who are likely allies. You kinda gotta build an alliance. Even having like a
roundtable at your house. Just inviting people in your community to begin that conversation and say, “Okay, where do we start, guys? “Who do we begin this conversation with?” Find your local Sierra Club group, connect with your local
leaders in the Sierra Club. I helped coauthor a
toolkit for organizing. Amazing. There’s an actual booklet
and it’ll tell you how to get started, how to
start writing editorials, identifying targets on your
city council and your community, and literally it’s all there. And then kinda walks you through
how to build that momentum and how to ultimately
get your city government behind your goal. If you’re in a community and you’re trying to get
this movement started, how much time commitment is this? How much money do you have to spend to really get something
like this off the ground? Theoretically, you can do this for free. You contact your mayor or you
contact your mayor’s office or your city council person,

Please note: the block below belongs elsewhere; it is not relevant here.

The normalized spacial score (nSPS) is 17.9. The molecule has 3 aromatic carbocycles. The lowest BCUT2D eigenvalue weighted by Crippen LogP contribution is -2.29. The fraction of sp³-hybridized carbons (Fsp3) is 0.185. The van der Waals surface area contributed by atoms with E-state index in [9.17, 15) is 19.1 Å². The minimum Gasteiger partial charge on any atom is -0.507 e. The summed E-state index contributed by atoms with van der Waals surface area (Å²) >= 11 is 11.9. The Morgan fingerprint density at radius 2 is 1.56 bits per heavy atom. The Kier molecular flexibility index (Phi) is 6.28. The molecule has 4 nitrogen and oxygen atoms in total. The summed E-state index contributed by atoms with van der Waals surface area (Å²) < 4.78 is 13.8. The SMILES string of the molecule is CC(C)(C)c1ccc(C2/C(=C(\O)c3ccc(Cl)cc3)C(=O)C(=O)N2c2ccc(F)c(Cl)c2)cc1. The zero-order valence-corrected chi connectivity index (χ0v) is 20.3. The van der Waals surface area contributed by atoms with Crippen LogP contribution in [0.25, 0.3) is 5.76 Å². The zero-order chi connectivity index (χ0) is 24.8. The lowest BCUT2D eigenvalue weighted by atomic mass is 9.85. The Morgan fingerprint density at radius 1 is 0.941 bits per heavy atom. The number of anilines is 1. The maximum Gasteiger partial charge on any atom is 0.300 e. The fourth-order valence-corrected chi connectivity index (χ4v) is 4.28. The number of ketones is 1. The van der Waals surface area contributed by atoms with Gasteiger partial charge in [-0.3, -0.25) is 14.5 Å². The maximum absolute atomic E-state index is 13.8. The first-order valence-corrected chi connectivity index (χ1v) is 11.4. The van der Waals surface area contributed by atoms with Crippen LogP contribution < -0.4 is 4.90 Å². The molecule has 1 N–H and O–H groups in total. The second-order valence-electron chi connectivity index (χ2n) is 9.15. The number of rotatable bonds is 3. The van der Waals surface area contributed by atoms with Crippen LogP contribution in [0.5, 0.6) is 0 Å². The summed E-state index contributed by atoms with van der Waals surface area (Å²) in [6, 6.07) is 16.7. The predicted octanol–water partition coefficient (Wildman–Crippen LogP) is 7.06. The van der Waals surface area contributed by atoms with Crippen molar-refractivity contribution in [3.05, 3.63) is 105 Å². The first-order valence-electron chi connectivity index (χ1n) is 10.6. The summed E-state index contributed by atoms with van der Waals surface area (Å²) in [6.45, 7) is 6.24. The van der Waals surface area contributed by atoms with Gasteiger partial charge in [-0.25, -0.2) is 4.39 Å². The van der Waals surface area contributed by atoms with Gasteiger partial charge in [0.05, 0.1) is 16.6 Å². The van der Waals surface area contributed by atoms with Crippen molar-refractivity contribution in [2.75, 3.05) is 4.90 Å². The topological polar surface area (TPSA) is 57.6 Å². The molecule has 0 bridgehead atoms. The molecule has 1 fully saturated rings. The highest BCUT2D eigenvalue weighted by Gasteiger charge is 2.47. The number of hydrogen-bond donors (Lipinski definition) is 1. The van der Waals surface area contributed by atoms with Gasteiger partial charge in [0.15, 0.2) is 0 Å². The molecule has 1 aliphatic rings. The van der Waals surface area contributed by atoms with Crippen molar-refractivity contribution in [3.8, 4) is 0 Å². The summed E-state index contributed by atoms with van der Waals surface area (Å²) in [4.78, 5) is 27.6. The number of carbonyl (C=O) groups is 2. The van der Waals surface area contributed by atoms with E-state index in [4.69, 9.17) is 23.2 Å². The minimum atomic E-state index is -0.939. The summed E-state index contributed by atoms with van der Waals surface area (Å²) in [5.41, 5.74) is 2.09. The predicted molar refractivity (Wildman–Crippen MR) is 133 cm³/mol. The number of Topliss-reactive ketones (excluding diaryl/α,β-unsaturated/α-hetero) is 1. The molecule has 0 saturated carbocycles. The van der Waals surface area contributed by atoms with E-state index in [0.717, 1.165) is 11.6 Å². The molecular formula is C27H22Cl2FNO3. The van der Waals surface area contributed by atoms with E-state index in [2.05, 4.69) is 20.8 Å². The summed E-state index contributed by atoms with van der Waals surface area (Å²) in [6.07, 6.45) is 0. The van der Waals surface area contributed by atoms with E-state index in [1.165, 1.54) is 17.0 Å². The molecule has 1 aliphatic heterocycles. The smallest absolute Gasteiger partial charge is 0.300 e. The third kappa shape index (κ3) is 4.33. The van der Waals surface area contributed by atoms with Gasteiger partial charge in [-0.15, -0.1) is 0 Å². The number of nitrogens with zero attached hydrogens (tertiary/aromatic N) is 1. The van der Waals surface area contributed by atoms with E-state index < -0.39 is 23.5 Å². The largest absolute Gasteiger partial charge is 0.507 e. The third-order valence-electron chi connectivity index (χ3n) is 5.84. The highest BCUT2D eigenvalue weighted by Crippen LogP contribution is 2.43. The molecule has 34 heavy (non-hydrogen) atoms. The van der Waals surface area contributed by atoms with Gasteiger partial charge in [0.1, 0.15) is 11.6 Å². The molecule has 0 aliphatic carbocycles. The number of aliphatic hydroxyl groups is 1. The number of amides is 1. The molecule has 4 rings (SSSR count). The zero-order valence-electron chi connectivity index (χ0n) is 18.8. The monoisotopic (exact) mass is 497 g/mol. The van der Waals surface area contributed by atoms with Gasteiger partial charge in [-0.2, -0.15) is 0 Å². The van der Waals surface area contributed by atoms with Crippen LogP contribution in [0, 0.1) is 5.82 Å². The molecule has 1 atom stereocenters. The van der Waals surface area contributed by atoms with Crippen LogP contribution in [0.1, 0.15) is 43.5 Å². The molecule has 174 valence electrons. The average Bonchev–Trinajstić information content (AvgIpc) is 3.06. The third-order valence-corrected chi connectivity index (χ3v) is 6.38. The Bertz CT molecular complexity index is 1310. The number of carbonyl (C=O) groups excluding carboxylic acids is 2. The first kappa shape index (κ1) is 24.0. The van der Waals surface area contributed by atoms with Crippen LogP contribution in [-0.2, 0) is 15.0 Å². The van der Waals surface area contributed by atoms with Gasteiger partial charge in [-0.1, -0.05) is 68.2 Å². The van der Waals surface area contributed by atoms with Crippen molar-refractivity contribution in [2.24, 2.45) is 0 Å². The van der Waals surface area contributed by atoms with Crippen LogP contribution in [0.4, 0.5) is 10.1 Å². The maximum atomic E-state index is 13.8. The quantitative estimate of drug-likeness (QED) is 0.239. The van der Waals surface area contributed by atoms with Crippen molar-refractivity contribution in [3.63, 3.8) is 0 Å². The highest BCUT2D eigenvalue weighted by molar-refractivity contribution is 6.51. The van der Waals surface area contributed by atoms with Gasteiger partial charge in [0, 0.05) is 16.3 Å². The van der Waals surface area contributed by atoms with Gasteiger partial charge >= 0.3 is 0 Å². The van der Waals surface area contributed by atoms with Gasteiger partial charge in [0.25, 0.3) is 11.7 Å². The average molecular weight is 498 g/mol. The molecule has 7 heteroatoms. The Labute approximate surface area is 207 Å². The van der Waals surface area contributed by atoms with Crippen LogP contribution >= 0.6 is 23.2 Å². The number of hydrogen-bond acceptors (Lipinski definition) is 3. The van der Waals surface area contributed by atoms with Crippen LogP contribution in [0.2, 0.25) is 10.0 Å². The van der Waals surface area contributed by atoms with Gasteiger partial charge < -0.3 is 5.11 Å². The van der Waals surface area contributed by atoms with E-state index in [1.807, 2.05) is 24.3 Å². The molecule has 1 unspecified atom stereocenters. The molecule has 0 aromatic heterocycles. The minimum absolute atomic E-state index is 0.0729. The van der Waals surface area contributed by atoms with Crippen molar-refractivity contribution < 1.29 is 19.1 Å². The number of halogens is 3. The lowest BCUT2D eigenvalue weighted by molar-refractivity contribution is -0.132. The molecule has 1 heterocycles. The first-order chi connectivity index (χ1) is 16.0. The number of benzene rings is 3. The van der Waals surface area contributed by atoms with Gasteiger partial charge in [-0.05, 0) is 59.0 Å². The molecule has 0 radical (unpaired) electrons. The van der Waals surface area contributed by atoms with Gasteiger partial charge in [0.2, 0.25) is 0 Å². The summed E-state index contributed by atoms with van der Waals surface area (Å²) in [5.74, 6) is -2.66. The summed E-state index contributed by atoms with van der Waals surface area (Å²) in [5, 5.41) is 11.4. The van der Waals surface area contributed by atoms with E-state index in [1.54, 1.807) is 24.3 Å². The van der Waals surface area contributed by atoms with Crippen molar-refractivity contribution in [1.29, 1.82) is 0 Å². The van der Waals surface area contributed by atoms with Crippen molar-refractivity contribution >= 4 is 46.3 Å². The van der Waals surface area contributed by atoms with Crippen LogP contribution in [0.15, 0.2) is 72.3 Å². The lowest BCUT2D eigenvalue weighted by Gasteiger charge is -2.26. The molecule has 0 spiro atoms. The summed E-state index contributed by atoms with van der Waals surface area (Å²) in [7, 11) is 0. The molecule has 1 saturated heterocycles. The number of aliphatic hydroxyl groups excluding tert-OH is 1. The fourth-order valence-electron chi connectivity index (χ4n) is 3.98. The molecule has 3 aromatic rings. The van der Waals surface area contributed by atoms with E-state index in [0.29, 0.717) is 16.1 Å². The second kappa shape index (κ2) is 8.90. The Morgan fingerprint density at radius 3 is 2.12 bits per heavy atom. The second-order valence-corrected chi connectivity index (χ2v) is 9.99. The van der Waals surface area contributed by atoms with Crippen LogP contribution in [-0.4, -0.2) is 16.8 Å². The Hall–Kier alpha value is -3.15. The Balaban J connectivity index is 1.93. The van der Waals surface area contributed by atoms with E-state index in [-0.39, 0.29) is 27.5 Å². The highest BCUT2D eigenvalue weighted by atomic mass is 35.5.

those things are free. In 2016, the activists
accomplished their goal. Mayor Kriseman announced
that St. Petersburg would be the first city
in the state of Florida to commit to transitioning
to 100% renewable energy. What motivated you to
make renewable energy a priority of your city? In St. Pete we have 361 days of sunshine. And so when I became
mayor, our city was really, I don’t mean to use the pun
underwater but we kinda were. We hadn’t done anything to
start getting our city ready for what we are already
experiencing with sea level rise and climate change. And so from executive orders, to hiring a Director of Sustainability, to getting the entire community involved, and creating an Integrated
Sustainability Action Plan. That’s really kind of
what we’ve been doing since I became mayor, to start getting this city ready for what we’ve gotta deal with. I’ve had some people say,